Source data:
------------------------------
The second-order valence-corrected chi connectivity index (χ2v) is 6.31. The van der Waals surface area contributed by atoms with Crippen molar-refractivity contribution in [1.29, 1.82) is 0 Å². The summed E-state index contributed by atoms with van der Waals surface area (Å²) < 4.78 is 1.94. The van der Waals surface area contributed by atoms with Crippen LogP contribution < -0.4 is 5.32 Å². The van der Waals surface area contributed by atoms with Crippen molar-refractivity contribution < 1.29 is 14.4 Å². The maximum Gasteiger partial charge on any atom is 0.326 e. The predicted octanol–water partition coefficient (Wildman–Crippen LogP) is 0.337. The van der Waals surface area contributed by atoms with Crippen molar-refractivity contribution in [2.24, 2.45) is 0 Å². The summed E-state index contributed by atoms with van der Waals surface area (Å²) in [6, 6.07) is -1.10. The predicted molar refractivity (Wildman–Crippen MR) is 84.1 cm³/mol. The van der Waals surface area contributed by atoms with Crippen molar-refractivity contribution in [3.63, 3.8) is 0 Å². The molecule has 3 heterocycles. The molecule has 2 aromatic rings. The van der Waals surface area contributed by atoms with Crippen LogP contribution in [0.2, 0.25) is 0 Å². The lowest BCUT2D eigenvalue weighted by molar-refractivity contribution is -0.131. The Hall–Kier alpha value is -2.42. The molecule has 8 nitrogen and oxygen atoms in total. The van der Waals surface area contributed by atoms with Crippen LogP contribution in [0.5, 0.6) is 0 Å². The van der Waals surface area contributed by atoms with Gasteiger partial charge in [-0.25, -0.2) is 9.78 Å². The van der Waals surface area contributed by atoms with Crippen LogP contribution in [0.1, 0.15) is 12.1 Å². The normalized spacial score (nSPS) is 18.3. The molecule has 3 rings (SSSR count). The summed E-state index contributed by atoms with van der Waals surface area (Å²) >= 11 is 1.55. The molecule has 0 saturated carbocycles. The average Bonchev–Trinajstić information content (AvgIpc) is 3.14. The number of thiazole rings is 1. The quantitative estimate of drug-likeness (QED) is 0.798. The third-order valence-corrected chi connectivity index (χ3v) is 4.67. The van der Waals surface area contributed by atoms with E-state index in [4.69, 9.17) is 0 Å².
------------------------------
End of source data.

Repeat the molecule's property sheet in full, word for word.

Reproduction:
The second-order valence-corrected chi connectivity index (χ2v) is 6.31. The van der Waals surface area contributed by atoms with Crippen molar-refractivity contribution in [1.29, 1.82) is 0 Å². The summed E-state index contributed by atoms with van der Waals surface area (Å²) < 4.78 is 1.94. The van der Waals surface area contributed by atoms with Crippen LogP contribution < -0.4 is 5.32 Å². The van der Waals surface area contributed by atoms with Crippen molar-refractivity contribution < 1.29 is 14.4 Å². The maximum Gasteiger partial charge on any atom is 0.326 e. The predicted octanol–water partition coefficient (Wildman–Crippen LogP) is 0.337. The van der Waals surface area contributed by atoms with Crippen molar-refractivity contribution in [2.24, 2.45) is 0 Å². The summed E-state index contributed by atoms with van der Waals surface area (Å²) in [6, 6.07) is -1.10. The predicted molar refractivity (Wildman–Crippen MR) is 84.1 cm³/mol. The van der Waals surface area contributed by atoms with Crippen molar-refractivity contribution in [3.63, 3.8) is 0 Å². The molecule has 3 heterocycles. The molecule has 2 aromatic rings. The van der Waals surface area contributed by atoms with Crippen LogP contribution in [0.2, 0.25) is 0 Å². The lowest BCUT2D eigenvalue weighted by molar-refractivity contribution is -0.131. The Hall–Kier alpha value is -2.42. The molecule has 8 nitrogen and oxygen atoms in total. The van der Waals surface area contributed by atoms with Crippen LogP contribution in [0.5, 0.6) is 0 Å². The van der Waals surface area contributed by atoms with Gasteiger partial charge in [-0.25, -0.2) is 9.78 Å². The van der Waals surface area contributed by atoms with Crippen LogP contribution in [0.1, 0.15) is 12.1 Å². The normalized spacial score (nSPS) is 18.3. The molecule has 3 rings (SSSR count). The summed E-state index contributed by atoms with van der Waals surface area (Å²) >= 11 is 1.55. The molecule has 0 saturated carbocycles. The average Bonchev–Trinajstić information content (AvgIpc) is 3.14. The number of thiazole rings is 1. The quantitative estimate of drug-likeness (QED) is 0.798. The third-order valence-corrected chi connectivity index (χ3v) is 4.67. The van der Waals surface area contributed by atoms with E-state index in [4.69, 9.17) is 0 Å².